A solid picture of rhodium carbenes

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Science  08 Apr 2016:
Vol. 352, Issue 6282, pp. 184-185
DOI: 10.1126/science.352.6282.184-e

Students of organic chemistry learn early that carbon tends to engage four of its electrons in bonding. It is possible, nonetheless, to prepare carbenes—carbon centers with a pair of unbonded electrons—and to use metal coordination to help productively direct their high reactivity. Rhodium-coordinated carbenes have emerged as some of the most useful variety, and Werlé et al. now report crystal structures of several of them. Specifically, the authors characterized so-called “push-pull” varieties, in which the carbon bears an electron-donating and an electron-withdrawing substituent, at both Rh(II) and Rh(III) centers. The results support the currently favored model accounting for their stereochemical selectivity in reaction with C=C double bonds.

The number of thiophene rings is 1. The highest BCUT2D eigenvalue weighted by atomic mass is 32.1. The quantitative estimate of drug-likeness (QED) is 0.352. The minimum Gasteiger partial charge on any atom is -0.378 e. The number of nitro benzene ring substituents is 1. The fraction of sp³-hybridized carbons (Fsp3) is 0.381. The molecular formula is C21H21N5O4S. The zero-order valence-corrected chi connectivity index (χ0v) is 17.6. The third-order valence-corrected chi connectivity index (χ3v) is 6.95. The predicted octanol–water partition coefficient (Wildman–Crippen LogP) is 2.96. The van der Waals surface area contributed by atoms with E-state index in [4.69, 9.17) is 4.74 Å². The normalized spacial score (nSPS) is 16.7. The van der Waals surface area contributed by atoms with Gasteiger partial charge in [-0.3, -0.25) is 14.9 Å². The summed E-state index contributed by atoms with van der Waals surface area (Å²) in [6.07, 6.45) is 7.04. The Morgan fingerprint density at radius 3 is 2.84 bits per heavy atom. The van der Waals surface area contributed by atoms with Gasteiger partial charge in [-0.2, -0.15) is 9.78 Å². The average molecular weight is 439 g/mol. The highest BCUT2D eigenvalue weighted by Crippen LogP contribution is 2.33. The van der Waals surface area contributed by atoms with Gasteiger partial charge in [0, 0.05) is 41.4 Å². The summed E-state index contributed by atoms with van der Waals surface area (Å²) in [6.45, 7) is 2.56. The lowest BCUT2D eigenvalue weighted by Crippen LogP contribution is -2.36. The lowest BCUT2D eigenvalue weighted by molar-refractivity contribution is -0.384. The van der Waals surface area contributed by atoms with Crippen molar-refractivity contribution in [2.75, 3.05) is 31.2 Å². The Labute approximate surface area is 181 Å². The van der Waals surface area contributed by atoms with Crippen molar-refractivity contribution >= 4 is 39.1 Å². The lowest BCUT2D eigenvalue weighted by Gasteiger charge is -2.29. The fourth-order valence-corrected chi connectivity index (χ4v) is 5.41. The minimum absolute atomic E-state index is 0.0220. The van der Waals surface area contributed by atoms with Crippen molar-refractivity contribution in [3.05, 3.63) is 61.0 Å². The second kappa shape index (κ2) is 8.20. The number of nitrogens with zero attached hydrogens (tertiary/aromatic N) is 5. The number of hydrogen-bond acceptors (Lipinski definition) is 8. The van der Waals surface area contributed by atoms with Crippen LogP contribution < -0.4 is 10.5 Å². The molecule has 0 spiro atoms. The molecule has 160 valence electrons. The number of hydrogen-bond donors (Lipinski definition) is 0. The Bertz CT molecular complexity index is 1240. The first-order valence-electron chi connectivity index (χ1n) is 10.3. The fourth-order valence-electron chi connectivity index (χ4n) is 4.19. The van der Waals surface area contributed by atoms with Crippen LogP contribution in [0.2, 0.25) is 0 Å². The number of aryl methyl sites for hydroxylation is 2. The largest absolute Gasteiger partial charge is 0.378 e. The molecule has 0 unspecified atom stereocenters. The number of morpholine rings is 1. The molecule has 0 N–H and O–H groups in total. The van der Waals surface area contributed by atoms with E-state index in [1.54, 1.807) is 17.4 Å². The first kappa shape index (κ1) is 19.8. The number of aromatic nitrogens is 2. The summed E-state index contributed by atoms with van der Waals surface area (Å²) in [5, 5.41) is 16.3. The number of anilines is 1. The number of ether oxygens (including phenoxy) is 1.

J. Am. Chem. Soc. 10.1021/jacs.5b13321 (2016).

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